• Welcome to Crohn's Forum, a support group for people with all forms of IBD. While this community is not a substitute for doctor's advice and we cannot treat or diagnose, we find being able to communicate with others who have IBD is invaluable as we navigate our struggles and celebrate our successes. We invite you to join us.

The Role of Mesalamine in Crohn's Disease

David

Co-Founder
Location
Naples, Florida
The article, "The Role of Mesalamine in Crohn's Disease" by Cosimo Prantera and Alessandro Armuzzi is found on pages 643-647 of the book, "Advanced Therapy in Inflammatory Bowel Disease" and is supported by 15 references. For any of you interested in the deeper medical side of Crohn's Disease, this book is fantastic. This thread will contain information I feel is useful in the article and I also open it up for discussion.

Mesalamine (Mesalazine - 5ASA) is commonly used for patients with Ulcerative Colitis but its use in patients with Crohn's Disease is quite controversial. The authors of this article explore its use in Crohn's Disease.

- There are doubts about how well it works for people with Crohn's Disease but many GIs use it because it works well for Ulcerative Colitis and is relatively safe.

- Mesalamine acts topically. It's like putting lotion on your skin but you're putting it on your intestines. As Crohn's Disease can extend through every layer of the gut, it doesn't make sense that Mesalamine would work that well. Conversely, Ulcerative Colitis only affects surface mucosa so it can work well for it.

- 5-ASA is the active therapeutic moiety of sulfasalazine. Sulfasalazine is split by colonic bacteria into 5-ASA and Sulfapyridine

Formulations, Solubility, and Area of Release

- Asacol is mesalamine that dissolves at pH 7 and releases in the terminal ileum and colon.
- Asacol microgranular is mesalamine that is encapsulated is small granules and dissolves at pH 7 and is released in the terminal ileum and right colon.
- Claversal, Mesasal, and Salofalk are mesalamine that dissolve at pH 6 and are released in the jejunum, ileum, and colon.
- Rowasa is mesalamine that dissolves at pH 6 and is released in the jejunum, ileum, and colon.
- Pentasa is mesalamine that is time released and released throughout the intestinal tract.
- Salazopyrin is Sulfasalazine that is dissolved by colonic bacteria and released in the colon.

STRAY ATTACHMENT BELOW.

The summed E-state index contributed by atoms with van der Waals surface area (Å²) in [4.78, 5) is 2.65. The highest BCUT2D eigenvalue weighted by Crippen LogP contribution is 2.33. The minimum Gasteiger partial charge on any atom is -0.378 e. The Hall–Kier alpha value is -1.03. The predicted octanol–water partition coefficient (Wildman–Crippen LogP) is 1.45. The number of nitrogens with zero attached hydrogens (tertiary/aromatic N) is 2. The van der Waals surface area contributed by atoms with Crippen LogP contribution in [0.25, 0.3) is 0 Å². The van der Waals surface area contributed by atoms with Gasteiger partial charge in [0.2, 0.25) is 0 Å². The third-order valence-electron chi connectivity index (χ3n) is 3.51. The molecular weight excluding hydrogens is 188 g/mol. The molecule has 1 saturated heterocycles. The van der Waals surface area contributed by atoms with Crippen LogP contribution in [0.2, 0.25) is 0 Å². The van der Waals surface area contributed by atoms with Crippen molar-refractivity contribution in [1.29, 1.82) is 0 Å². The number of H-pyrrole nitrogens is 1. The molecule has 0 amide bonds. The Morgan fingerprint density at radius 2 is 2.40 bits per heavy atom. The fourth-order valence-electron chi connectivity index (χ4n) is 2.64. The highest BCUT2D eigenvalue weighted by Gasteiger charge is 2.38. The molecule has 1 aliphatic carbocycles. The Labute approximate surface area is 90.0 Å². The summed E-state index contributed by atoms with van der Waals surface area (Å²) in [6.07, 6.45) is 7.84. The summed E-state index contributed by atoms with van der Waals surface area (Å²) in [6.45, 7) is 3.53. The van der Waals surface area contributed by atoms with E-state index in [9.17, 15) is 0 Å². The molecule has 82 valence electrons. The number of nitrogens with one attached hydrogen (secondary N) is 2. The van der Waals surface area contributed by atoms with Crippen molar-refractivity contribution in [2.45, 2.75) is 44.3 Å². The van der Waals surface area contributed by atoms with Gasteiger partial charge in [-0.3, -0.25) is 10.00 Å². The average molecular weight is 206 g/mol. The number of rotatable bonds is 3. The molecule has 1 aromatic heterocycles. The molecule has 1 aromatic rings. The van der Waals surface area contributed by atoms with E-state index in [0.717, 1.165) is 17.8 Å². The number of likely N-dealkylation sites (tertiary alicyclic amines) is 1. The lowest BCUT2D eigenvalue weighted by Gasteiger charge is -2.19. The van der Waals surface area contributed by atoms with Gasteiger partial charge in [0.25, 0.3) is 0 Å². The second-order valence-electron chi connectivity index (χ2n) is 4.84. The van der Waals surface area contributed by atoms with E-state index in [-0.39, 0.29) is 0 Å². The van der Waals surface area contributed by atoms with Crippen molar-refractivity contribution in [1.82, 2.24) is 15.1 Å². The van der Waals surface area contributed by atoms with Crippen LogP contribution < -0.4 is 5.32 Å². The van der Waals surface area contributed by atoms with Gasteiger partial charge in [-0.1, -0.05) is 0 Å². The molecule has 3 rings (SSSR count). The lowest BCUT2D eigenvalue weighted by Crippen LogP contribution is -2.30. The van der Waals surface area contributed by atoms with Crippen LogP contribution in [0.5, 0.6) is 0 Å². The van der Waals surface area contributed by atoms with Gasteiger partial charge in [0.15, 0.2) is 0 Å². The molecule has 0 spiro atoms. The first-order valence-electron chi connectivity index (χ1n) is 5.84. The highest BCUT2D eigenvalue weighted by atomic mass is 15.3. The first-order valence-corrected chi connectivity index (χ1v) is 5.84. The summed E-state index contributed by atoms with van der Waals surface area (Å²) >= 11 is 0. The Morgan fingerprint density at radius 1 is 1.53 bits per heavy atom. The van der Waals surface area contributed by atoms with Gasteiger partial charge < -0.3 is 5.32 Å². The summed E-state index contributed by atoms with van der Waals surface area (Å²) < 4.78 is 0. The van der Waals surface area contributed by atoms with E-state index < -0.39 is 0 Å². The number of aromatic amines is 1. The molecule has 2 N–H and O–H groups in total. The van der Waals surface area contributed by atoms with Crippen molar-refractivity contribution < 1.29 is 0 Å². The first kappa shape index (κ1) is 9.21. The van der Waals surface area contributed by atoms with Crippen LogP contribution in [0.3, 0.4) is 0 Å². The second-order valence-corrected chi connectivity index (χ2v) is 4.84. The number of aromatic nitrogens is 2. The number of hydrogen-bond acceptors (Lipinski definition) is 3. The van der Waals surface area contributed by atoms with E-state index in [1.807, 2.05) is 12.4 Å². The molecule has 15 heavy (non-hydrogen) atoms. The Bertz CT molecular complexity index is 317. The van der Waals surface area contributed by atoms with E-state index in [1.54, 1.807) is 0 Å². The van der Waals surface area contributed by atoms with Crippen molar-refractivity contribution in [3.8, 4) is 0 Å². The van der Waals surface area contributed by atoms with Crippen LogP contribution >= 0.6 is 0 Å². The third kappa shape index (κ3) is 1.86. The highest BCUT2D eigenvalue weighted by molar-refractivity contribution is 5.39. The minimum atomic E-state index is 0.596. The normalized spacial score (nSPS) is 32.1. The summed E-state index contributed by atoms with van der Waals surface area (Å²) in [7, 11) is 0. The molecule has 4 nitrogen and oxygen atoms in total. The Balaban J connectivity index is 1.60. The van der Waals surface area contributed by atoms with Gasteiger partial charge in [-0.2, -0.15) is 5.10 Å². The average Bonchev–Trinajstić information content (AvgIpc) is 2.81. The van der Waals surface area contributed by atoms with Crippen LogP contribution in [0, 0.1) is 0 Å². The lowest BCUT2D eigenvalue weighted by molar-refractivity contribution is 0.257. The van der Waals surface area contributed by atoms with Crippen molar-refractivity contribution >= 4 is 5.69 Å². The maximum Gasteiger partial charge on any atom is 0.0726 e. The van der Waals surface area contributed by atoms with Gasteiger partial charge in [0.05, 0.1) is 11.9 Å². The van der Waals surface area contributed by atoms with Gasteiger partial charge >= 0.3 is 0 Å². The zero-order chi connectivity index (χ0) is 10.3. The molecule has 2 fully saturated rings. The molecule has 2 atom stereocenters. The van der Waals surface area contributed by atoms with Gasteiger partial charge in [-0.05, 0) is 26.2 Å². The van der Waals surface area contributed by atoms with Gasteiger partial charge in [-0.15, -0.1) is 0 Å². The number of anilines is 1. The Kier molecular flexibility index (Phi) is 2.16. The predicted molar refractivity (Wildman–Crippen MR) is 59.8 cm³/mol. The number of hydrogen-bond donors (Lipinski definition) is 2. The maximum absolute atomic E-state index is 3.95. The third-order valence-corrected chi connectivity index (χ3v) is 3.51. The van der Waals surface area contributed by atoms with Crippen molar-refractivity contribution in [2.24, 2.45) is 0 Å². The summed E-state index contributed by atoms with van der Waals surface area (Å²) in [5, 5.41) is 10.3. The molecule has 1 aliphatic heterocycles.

- Dipentum is Olsalazine dissolved by colonic bacteria and released in the colon.

Treatment with Mesalamine

- Early studies of 1-2g of Pentasa showed a lack of efficacy. 4g trials had conflicting results.
- A trial with 2g of Olsalazine showed no therapeutic affect and 22% of patients withdrew due to diarrhea.
- Salofalk versus corticosteroids showed steroids to be much more affective.
- In a study of patients with mild to moderate disease in the terminal ileum, patients were assigned asacol, asacol microgranules, or methylprednisone. Remission rates were about the same across the group.
- Pentasa versus Budesonide - Pentasa was less effective than Budesonide but as effective as 1g of ciproflaxin in inducing clinical remission.

Mesalamine for Maintaining Remission After Treatment with Other Medications
- In three studies with Pentasa in trying to maintain remission after treatment with other medications, there was no statistical significant between it and placebo.
- Two our of three studies with Claversal were negative.
- Salofalk and Asacol showed slight improvements over placebo.
- A Cochrane review (very strict) of 1420 patients found there was no improvement over placebo and didn't feel further study was justified. Ouch.
- Another study of 1305 patients found some benefit over placebo. A 6% benefit.

Mesalamine for Maintaining Remission After Surgery
- New lesions appear at the anastomotic site in 60% of patients within 1 year.
- In five trials one reached statistical significance and showed a 10% reduction in relapse rate.